“What the hell are you staring at?”  She asked Michelle

 

“I am not staring at anything.”  Michelle replied.

 

“I think you are.  I think you’re staring at my hair.”  She gave Michelle a push on the shoulder.

 

Michelle didn’t say anything, just looked back at her, she could see there was no arguing with this girl, and even if she did there was nothing she could say that would alleviate the situation.  Michelle was a tall girl even for thirteen which is how old we were that summer.  She was strong too, and athletic, but I knew she would not raise a fist to this girl.  That wouldn’t stop me from coming to Michelle’s rescue though.

 

“So what if she was?”  I surprised myself in saying.

 

“I wasn’t talking to you.  It’s her I have a beef with.” 

 

I almost laughed at the beef comment, because I had just thought of her as a bull only moments before.

 

“She’s not going to fight you.  She’s a PK kid.” I went on, my courage growing with every spoken word.

 

“What the hell is a PK kid?” 

 

“A ‘Pastors Kid’ and she won’t fight you.  Michelle sometimes just stares out into space; I’m sure she wasn’t staring at your hair.”  I thought a clear concise explanation would do the trick and everything would blow over.  What I didn’t know then was that in these kinds of situations you have to leave some wiggle room for the other party not to lose face.  The punked out girl was not amused with the way things were going.  From what I could see it didn’t look as though she was going to back down.  Where the heck was my father?  I looked over the parking lot thinking perhaps he had come in when we weren’t looking.  No such luck.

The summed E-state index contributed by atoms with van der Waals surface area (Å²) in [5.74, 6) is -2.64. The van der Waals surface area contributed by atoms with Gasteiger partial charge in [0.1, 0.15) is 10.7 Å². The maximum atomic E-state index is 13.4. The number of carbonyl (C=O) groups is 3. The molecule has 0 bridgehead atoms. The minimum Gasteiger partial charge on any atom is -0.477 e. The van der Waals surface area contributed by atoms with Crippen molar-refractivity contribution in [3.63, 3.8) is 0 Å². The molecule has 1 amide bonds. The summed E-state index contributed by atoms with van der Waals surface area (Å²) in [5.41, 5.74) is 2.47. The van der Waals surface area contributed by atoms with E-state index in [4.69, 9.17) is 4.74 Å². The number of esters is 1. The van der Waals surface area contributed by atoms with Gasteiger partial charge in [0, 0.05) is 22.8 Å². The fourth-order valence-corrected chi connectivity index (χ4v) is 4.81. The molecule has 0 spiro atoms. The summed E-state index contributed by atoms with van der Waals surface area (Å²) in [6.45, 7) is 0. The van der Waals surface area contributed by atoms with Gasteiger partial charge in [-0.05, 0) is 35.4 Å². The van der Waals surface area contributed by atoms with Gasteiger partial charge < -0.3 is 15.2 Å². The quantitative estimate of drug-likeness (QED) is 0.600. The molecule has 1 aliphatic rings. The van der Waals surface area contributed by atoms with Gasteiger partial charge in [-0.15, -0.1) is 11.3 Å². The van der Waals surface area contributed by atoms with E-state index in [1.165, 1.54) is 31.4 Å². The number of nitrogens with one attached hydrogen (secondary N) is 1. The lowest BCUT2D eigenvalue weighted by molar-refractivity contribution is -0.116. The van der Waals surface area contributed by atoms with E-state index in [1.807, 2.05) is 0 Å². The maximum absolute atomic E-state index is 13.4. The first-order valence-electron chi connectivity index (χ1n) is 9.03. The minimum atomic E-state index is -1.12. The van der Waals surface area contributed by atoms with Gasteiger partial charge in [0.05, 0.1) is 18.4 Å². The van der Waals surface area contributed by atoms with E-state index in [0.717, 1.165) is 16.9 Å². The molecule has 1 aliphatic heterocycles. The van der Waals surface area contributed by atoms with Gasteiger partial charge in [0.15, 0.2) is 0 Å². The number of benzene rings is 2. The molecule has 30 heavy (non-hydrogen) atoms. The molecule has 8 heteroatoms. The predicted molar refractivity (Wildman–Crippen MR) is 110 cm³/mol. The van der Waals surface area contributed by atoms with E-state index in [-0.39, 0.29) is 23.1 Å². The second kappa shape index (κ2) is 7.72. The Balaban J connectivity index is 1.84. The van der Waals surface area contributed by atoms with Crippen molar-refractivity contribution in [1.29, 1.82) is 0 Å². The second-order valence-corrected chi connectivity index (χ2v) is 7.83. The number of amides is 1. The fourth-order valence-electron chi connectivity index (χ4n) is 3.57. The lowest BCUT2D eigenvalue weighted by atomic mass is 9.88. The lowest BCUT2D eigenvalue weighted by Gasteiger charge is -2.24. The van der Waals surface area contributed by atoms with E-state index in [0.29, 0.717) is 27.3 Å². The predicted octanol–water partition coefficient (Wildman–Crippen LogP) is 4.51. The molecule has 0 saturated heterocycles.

“Well then, I guess you are going to have to do.”  She leaned closer to me, so close that I could smell her breath.  Her friends started to cheer her on. 

 

Up until this time I had never been in a fight, the thought of being in one had never even crossed my mind.  Now faced with the possibility my heart pounded in my ears, and adrenaline coursed through my veins.  What was I going to do now?  This girl towered over me and would beat me to a pulp in no time.  I was dead for sure.  With her friends penning us in there was no easy escape either.  I didn’t see any other option, I took the duffel bag I had, which contained my brother’s and his friend’s flippers and masks, and threw it at her head. 

 

I thought this would give me enough time for some sort of escape.  I was right.  When I threw the bag, the semi circle of friends gasped at my audacity and they were caught off guard.  I ran and broke through her circle of friends at one end.  I could hear the pounding of their footsteps chasing after me.